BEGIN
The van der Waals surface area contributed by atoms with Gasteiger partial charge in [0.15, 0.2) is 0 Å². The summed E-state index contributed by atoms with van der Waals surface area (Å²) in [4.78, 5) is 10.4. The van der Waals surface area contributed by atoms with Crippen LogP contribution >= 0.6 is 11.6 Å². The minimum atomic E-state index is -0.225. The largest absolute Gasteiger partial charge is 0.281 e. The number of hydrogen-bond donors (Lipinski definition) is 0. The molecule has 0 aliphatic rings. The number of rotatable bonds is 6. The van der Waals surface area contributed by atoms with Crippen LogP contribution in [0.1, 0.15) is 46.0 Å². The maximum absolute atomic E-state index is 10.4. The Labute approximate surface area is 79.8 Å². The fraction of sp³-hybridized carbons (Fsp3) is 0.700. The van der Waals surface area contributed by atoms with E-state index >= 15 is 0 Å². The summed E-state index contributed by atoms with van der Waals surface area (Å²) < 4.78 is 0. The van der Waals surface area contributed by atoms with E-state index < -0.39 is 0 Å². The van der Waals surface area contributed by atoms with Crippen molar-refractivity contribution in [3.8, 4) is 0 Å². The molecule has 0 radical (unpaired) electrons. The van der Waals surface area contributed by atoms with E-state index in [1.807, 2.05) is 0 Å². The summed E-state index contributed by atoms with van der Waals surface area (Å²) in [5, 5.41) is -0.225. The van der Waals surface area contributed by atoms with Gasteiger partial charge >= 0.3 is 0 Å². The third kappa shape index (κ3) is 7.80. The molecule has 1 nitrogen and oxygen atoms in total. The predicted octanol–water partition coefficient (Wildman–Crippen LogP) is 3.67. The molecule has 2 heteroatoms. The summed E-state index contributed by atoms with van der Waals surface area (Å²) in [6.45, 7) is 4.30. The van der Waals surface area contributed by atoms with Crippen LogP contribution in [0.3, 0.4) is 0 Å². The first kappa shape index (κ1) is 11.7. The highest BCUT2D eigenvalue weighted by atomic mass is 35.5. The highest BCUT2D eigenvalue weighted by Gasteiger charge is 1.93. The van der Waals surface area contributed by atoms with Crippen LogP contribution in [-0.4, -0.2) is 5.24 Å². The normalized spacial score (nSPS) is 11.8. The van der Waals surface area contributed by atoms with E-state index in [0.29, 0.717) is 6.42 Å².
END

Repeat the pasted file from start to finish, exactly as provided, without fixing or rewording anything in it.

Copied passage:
The van der Waals surface area contributed by atoms with Gasteiger partial charge in [0.15, 0.2) is 0 Å². The summed E-state index contributed by atoms with van der Waals surface area (Å²) in [4.78, 5) is 10.4. The van der Waals surface area contributed by atoms with Crippen LogP contribution >= 0.6 is 11.6 Å². The minimum atomic E-state index is -0.225. The largest absolute Gasteiger partial charge is 0.281 e. The number of hydrogen-bond donors (Lipinski definition) is 0. The molecule has 0 aliphatic rings. The number of rotatable bonds is 6. The van der Waals surface area contributed by atoms with Crippen LogP contribution in [0.1, 0.15) is 46.0 Å². The maximum absolute atomic E-state index is 10.4. The Labute approximate surface area is 79.8 Å². The fraction of sp³-hybridized carbons (Fsp3) is 0.700. The van der Waals surface area contributed by atoms with E-state index >= 15 is 0 Å². The summed E-state index contributed by atoms with van der Waals surface area (Å²) < 4.78 is 0. The van der Waals surface area contributed by atoms with E-state index < -0.39 is 0 Å². The van der Waals surface area contributed by atoms with Crippen molar-refractivity contribution in [3.8, 4) is 0 Å². The molecule has 0 radical (unpaired) electrons. The van der Waals surface area contributed by atoms with E-state index in [1.807, 2.05) is 0 Å². The summed E-state index contributed by atoms with van der Waals surface area (Å²) in [5, 5.41) is -0.225. The van der Waals surface area contributed by atoms with Gasteiger partial charge >= 0.3 is 0 Å². The third kappa shape index (κ3) is 7.80. The molecule has 1 nitrogen and oxygen atoms in total. The predicted octanol–water partition coefficient (Wildman–Crippen LogP) is 3.67. The molecule has 2 heteroatoms. The summed E-state index contributed by atoms with van der Waals surface area (Å²) in [6.45, 7) is 4.30. The van der Waals surface area contributed by atoms with Crippen LogP contribution in [0.3, 0.4) is 0 Å². The first kappa shape index (κ1) is 11.7. The highest BCUT2D eigenvalue weighted by atomic mass is 35.5. The highest BCUT2D eigenvalue weighted by Gasteiger charge is 1.93. The van der Waals surface area contributed by atoms with Crippen LogP contribution in [-0.4, -0.2) is 5.24 Å². The normalized spacial score (nSPS) is 11.8. The van der Waals surface area contributed by atoms with E-state index in [0.29, 0.717) is 6.42 Å².